Enticing Black Friday deals on TVs, computers and other products drew shoppers into stores as retailers racheted up their holiday sales efforts.
Best Buy, Target and other retailers reported that hundreds of shoppers were waiting in line for stores to open Thursday or early Friday. At the Mall of America, about 30,000 people waited for stores to open at midnight Thursday.
Dean Elwell of New Brighton waited until Friday morning to visit the Roseville Best Buy and begin his bargain hunting. He said it looked like retailers were competing more intensely on price this year.
"There's some great prices on some video games," Elwell said. "There's some really good prices on DVDs. I think Best Buy seems to be trying pretty hard. I think they're a little more aggressive than last year."
Black Friday started earlier than ever in some places. Target moved its store openings from midnight to 9 p.m. on Thanksgiving Day.
Target CEO Gregg Steinhafel said he was pleased by the response as hundreds of people filled the aisles at Target's Bloomington store.
Tamara Bawek of Apple Valley braved the swirling snow and wintry winds outside the Bloomington store as it opened Thursday night. She brought a friend, Brenda Heinkel.
"I did it last year, and not before then," Bawek said. "But I only did it at Target. And they do such a good job, that this is the only store that I come to because they're so organized with it."
In Richfield, Black Friday customers at Best Buy were greeted by CEO Hubert Joly as they streamed through the store near the chain's headquarters on Friday morning.
It was the first kickoff of a holiday season for the new chief executive, named to head the chain after scandal forced out CEO Brian Dunn earlier this year.
Joly toured competitors in the area as they opened before midnight -- including an impromptu meeting with Target's Steinhafel in a toy aisle in Richfield.
Joly said he was pleased with the crowds at Best Buy.
"I was earlier in the stores of some of our competitors, and now I see the crowd in this Best Buy, and I'm really impressed by the capabilities that we have," Joly said. "The assortment we have, the traffic, the shopping experience. I'm very, very proud of our team. They were very well prepared, and I'm just blown away by the traffic. I think this is very strong."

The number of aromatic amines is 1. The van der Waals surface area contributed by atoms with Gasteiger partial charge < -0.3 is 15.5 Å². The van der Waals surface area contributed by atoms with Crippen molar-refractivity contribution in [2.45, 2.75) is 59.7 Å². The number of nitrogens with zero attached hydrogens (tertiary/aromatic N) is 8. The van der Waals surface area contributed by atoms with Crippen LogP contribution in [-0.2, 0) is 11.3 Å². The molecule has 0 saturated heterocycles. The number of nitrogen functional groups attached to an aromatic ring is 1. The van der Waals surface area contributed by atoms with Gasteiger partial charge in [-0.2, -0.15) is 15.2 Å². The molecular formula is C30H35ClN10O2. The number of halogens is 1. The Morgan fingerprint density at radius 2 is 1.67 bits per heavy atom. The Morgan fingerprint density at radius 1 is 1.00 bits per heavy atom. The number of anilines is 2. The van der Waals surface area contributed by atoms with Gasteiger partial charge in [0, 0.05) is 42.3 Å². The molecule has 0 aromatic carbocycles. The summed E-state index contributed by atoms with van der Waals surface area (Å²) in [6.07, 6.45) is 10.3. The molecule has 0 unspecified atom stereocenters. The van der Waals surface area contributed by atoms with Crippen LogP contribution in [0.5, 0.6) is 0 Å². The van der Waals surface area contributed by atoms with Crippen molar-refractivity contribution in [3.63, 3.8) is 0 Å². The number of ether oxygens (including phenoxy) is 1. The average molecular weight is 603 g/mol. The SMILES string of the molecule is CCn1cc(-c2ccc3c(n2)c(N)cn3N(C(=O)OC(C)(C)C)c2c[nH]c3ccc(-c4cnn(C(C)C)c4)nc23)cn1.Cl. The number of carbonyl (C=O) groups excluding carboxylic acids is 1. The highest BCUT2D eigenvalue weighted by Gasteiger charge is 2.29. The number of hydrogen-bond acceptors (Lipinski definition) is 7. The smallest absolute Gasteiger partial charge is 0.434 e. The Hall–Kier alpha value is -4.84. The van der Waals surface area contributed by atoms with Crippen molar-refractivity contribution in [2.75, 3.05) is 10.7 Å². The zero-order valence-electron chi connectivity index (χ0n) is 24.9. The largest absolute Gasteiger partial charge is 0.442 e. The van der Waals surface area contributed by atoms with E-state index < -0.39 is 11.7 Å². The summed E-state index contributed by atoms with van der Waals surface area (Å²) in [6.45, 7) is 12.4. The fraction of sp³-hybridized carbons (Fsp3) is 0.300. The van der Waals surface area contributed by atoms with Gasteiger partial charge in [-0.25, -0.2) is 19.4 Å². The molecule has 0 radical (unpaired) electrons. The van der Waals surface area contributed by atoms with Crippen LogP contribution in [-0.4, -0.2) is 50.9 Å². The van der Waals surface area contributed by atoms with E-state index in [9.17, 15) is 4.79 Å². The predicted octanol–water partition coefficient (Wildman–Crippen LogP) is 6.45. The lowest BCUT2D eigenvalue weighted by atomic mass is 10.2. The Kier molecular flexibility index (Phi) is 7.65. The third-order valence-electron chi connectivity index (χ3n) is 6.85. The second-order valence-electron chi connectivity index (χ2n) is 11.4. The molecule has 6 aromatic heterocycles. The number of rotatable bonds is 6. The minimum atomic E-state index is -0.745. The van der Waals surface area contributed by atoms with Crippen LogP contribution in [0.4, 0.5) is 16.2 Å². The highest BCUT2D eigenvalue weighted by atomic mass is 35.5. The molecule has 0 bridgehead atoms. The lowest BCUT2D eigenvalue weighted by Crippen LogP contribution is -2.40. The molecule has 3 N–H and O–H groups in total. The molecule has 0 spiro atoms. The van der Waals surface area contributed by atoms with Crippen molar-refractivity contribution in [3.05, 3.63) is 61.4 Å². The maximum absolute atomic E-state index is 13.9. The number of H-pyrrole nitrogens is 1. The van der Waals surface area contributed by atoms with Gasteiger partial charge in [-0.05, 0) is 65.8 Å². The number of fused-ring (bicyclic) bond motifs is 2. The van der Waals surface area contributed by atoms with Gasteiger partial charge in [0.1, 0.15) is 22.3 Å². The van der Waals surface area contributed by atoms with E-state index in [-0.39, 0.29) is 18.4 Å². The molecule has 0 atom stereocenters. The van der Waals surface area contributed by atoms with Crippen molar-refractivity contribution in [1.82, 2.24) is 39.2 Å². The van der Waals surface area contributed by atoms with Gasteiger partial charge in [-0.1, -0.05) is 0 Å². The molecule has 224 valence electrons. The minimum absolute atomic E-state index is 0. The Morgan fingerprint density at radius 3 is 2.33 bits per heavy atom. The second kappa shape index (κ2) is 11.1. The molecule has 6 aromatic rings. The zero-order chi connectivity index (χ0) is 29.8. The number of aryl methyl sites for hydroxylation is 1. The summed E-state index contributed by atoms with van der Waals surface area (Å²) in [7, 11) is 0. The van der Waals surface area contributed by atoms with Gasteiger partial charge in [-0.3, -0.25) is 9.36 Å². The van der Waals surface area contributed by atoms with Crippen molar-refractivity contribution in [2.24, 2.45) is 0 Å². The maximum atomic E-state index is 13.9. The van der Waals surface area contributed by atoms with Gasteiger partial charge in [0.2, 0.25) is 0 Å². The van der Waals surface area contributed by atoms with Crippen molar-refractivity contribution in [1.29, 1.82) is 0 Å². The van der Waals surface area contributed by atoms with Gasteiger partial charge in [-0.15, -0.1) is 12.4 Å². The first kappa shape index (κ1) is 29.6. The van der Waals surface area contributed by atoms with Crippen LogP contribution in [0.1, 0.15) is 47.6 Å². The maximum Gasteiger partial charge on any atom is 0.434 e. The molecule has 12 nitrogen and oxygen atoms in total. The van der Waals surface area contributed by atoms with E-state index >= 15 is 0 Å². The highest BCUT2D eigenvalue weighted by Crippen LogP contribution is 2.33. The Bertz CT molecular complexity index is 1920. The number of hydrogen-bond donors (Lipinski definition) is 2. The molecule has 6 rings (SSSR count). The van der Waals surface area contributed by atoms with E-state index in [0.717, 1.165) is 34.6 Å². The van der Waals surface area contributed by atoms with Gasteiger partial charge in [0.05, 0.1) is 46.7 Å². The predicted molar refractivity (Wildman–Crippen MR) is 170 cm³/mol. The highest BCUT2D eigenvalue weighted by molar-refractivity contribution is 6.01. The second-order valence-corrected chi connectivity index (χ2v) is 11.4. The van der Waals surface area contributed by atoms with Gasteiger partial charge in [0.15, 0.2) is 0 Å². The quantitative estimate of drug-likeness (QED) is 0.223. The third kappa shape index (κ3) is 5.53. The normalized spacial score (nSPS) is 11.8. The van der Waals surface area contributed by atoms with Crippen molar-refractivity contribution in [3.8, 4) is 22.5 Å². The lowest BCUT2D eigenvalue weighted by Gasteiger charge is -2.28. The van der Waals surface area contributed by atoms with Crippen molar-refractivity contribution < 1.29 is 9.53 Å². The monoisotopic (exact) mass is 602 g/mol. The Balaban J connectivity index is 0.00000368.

Long lines wound across the front of the nearby Wal-Mart store, and some people at the Richfield Best Buy said they had been in line since Monday.
Charity Gaanbatar of Bloomington was among those who lined up at Best Buy on Monday. She said she prefers hands-on retail over online shopping.
"It's a part of having someone to talk to," Gaanbatar said. "Someone to explain things to you. A way to actually hold the product, look at the product, feel the product. You've got the Geek Squad, and I'm not exactly one of those computer illiterate persons, but I'm not the greatest computer person, and there's something about having ... someone looking at you, knowing what's going on, talking to you."
Best Buy's senior vice president for retail stores, Shawn Score, said he was pleased with the crowd that waited in the snow to get into his company's Richfield location.
"The line looks to be about exactly the same, if not slightly bigger than last year," Score said. "And the reports I got from our leadership on the East Coast was exactly the same. The lines look to be about the same, if not bigger, than last year in many of the East Coast stores."
Joly noted that his company had a good day online, saying sales for Thanksgiving Day looked to surpass those on last year's Cyber Monday, the traditional online holiday rush.
Both Target and Best Buy have expanded their price-matching policies for the holidays.
Anthony Lyng of St. Paul said he had noticed more intense price competition.
"Well, they actually have more stuff on sale, compared to last year," Lyng said. "Best Buy, Wal-Mart. Lower prices and just more stuff in general."
Retail sales are typically highest in November and December. Last year, those two months accounted for about a fifth of all retail sales for the year.
The National Retail Federation forecasted that holiday sales will rise 4 percent, to about $590 billion. A year ago, holiday sales rose 5.6 percent.
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